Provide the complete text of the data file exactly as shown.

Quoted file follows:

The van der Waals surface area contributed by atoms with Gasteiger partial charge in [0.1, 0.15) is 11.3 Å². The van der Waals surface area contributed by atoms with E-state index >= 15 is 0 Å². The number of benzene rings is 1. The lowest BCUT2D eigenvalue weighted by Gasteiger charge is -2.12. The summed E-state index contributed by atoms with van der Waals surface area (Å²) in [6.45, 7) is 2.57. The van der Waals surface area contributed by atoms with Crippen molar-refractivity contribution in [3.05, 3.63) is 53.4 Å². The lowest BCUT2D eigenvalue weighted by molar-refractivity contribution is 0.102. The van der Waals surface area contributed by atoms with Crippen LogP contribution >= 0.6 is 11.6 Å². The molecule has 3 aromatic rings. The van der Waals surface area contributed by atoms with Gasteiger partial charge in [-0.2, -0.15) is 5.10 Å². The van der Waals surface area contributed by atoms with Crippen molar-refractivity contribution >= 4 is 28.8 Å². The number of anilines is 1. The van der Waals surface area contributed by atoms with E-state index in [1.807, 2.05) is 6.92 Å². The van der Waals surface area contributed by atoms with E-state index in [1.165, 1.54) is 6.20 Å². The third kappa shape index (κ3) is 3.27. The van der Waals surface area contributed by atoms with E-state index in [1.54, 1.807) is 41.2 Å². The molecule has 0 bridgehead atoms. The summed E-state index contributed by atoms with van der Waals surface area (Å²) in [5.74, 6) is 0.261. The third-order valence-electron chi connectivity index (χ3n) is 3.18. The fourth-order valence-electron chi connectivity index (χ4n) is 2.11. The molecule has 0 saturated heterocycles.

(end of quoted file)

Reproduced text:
The van der Waals surface area contributed by atoms with Gasteiger partial charge in [0.1, 0.15) is 11.3 Å². The van der Waals surface area contributed by atoms with E-state index >= 15 is 0 Å². The number of benzene rings is 1. The lowest BCUT2D eigenvalue weighted by Gasteiger charge is -2.12. The summed E-state index contributed by atoms with van der Waals surface area (Å²) in [6.45, 7) is 2.57. The van der Waals surface area contributed by atoms with Crippen molar-refractivity contribution in [3.05, 3.63) is 53.4 Å². The lowest BCUT2D eigenvalue weighted by molar-refractivity contribution is 0.102. The van der Waals surface area contributed by atoms with Crippen LogP contribution >= 0.6 is 11.6 Å². The molecule has 3 aromatic rings. The van der Waals surface area contributed by atoms with Gasteiger partial charge in [-0.2, -0.15) is 5.10 Å². The van der Waals surface area contributed by atoms with Crippen molar-refractivity contribution >= 4 is 28.8 Å². The number of anilines is 1. The van der Waals surface area contributed by atoms with E-state index in [1.807, 2.05) is 6.92 Å². The van der Waals surface area contributed by atoms with E-state index in [1.165, 1.54) is 6.20 Å². The third kappa shape index (κ3) is 3.27. The van der Waals surface area contributed by atoms with E-state index in [1.54, 1.807) is 41.2 Å². The molecule has 0 bridgehead atoms. The summed E-state index contributed by atoms with van der Waals surface area (Å²) in [5.74, 6) is 0.261. The third-order valence-electron chi connectivity index (χ3n) is 3.18. The fourth-order valence-electron chi connectivity index (χ4n) is 2.11. The molecule has 0 saturated heterocycles.